Omega Marketeers Threaten to Return to Red Light Again

Market sellers struggle in flood with their goods after heavy rainfall

Marketeers at the Omega Market in Paynesville have threatened to return to Red Light if the  Liberia National Police fail to remove vendors who are still refusing to leave the area.

This is the second time the marketeers have issued the threat against the government’s decision to relocate them to Omega, the marketing ground designated by the Ellen Johnson Sirleaf Administration to relocate marketers from Red Light.

The Government of Liberia decided in July to relocate marketeers from Red Light to create the enabling environment for the road construction project from Parker Paint to ELWA Junction to move on.  As the marketeers were there, the project experienced delays because it was difficult to operate the equipment among the thousands of vendors who spread their wares on the roadside to sell.

While some street sellers have remained adamant to adhere to the government’s mandate, those who have complied say the non-compliant ones are cutting off business from those who have moved to Omega Market.

The Omega sellers, the majority of them women, have complained that they are finding it difficult when it comes to marketing activities at the Omega market, therefore they are calling on President George Weah to ensure that petty traders in Red Light are finally removed.  

“President Weah, if you don't want your efforts to go in vain, please remove the sellers in Red Light,” a spokesperson for the compliant marketeers said.

According to them, the presence of sellers in Red Light is making it difficult for customers to go to the Omega market to buy from them, thereby slowing down their businesses, much of which is in perishable goods.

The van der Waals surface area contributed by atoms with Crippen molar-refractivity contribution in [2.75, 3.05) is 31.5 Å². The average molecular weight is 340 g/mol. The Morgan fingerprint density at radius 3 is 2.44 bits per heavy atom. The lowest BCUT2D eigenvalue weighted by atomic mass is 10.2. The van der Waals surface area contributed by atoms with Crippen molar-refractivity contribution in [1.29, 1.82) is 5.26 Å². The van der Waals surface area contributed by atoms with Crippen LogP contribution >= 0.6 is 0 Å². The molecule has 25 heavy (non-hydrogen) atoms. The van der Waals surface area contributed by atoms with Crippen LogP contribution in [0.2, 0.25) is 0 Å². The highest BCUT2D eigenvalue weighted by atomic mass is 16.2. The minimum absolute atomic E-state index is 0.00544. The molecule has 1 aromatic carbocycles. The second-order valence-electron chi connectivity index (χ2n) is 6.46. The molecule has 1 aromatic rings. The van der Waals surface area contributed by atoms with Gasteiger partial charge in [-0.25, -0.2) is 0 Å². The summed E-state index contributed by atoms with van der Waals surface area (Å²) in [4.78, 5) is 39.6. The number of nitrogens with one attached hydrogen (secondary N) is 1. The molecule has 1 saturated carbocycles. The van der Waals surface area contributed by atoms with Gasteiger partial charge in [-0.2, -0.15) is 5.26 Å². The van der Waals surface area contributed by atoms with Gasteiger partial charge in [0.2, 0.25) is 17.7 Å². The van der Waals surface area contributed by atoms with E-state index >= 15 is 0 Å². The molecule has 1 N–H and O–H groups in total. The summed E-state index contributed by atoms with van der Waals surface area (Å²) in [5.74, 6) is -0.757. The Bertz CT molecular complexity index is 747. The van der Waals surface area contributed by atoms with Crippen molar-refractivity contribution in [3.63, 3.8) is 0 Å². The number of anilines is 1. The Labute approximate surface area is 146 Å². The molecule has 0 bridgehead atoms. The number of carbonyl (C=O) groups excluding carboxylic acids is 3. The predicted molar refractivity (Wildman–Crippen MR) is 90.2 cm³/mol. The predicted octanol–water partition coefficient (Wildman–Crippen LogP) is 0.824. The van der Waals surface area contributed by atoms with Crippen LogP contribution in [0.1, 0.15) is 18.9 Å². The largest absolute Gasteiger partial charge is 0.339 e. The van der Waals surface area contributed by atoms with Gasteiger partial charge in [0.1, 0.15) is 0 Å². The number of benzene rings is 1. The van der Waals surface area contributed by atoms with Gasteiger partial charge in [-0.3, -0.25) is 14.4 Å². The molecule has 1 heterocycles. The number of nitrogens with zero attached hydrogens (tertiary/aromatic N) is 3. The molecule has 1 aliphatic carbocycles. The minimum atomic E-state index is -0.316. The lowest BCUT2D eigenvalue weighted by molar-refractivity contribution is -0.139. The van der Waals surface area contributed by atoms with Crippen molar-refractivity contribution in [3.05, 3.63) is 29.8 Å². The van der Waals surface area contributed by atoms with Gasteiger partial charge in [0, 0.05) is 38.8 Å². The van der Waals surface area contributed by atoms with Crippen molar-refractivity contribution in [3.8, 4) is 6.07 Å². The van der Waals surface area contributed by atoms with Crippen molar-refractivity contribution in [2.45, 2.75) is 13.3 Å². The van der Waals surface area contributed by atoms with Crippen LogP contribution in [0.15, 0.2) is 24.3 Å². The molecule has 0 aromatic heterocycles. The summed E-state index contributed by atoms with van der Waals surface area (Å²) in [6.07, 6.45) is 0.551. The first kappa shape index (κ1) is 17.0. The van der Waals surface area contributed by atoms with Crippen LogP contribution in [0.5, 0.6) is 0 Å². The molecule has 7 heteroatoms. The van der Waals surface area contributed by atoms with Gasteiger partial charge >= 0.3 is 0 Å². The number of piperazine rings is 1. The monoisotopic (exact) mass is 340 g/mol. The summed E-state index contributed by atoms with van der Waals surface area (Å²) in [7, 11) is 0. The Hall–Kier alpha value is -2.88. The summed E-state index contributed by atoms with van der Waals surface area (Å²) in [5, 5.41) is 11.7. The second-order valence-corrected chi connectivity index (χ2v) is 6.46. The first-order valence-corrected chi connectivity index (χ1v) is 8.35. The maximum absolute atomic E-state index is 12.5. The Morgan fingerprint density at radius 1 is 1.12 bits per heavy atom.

“The people in Red Light are not better than us. But for us, we decided to obey your mandate to come to Omega.

“We are giving you an ultimatum. If you cannot remove the sellers in Red Light, we will return to Red Light to join them,” the spokesperson said.

At the early stage of their removal, many complained that there were no spots for them at Omega to sell. But the government responded by stepping in and making more space available. According to the disenchanted marketeers, as of September, they have more free tables at Omega to accommodate everybody, and those who remain at Red Light are not there because of space but to sell since business goes faster there.

“Since we came here to Omega on July 12, 2021, we have not gone back to Red Light to sell, but others have returned to Red Light to sell," said Bolu Massaway, a red oil seller.

Madam Massaway alleged that the police officers assigned to Red Light are the ones encouraging the traders to remain in the area because they are allegedly collecting money from marketeers daily to allow them to sell.

“We just understood that the police are collecting bribes from the sellers in Red Light. When you come from Barnesville and see people selling in Red Light, you will not come to Onega to buy. We are losing daily,” she said.

As school is about to resume, Madam Massaway fears that, because their goods are not bought, she might not raise enough money to register her children in school. 

She and her colleagues have threatened to block the road for university students going to Fendell not to have school if their children do not go to school.

“If our children cannot go to school, we will make sure to block the road to stop students at UL from going to class,” Madam Massaway threatened.

Martha Andrews, a dry fish seller, called on President Weah to make sure that sellers in Red Light are forcefully removed.

“President Weah, please remove sellers in Red Light. Since we came here in July, no business. Since this morning, I put my goods outside and nobody has come to ask for it," Madam Andrews said.

Miatta Marvin, who sells children’s clothes, also explained that others are selling in Red Light peacefully while stores and shop owners are still selling retail to the petty traders in Red Light, but those who are in Omega are finding it difficult to get customers.